Well, yes, it is — and just as it always has, the show knows this. “I don’t do this to hurt people,” Matt tells Frank, who responds with skepticism: “Yeah, so what is that, just a job perk?” “I don’t kill anyone.” “Is that why you think you’re better than me?” Frank presses. “No.” “Is that why you think you’re a big hero?” “It doesn’t matter what I think or what I am,” Matt insists “Is that a fact?” When pushed on the question of whether beating people is heroic, Matt simply refuses to answer. It’s just like when instead of telling Wilson Fisk that yes, one man really could change the system, he simply knocked the dude out. Daredevil the show knows that Daredevil the heroic figure is a mess of contradictions and impossibilities, and to its credit it never shies away from this, nor offers a half-assed explanation or excuse. It goes out of its way to point this out repeatedly, both in dialogue scenes like this one, and in its use of violence, which is uniformly ugly rather than antiseptically thrilling. Like Game of Thrones, it brings to the audience’s attention the brutality that genre pieces of its ilk usually would like you to forget, and like Game of Thrones it gets lambasted under the assumption that depiction equals exploitation, if not endorsement. But it’s the only superhero show I can think of that asks us to think about what happens when people hit people to stop them hitting back.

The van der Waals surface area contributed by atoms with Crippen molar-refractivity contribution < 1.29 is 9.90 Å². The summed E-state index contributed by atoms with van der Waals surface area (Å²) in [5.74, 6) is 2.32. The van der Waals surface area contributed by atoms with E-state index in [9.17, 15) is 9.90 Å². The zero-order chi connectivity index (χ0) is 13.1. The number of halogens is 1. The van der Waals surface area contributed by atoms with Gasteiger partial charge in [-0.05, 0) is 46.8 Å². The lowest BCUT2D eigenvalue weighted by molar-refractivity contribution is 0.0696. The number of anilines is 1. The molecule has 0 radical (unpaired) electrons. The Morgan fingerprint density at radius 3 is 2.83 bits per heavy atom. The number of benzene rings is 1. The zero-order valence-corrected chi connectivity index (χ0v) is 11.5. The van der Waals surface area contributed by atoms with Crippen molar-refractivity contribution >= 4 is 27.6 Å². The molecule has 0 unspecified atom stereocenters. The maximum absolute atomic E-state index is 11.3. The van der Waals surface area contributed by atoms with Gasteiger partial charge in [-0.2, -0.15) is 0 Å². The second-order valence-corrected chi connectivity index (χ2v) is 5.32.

I wrote about Daredevil’s willingness to stare vigilantism straight in the face for Decider.

“Daredevil” thoughts, Season Two, Episode Two: “Dogs to a Gunfight”

March 21, 2016

They call him the Punisher, and he’s got the whole Marvel Cinematic Universe in his crosshairs.

Don’t get me wrong: In “Dogs to a Gunfight,” the second episode ofDaredevil’s second season, the vigilante’s victims are still primarily career criminals, with the consciences of less lethal extralegal do-gooders like Matt Mudock (Charlie Cox) and company serving as collateral damage. But a character like the Punisher (Jon Bernthal) doesn’t just challenge the acceptable bounds of superhero violence and morality — he threatens the structural integrity of the shared superhero universe itself.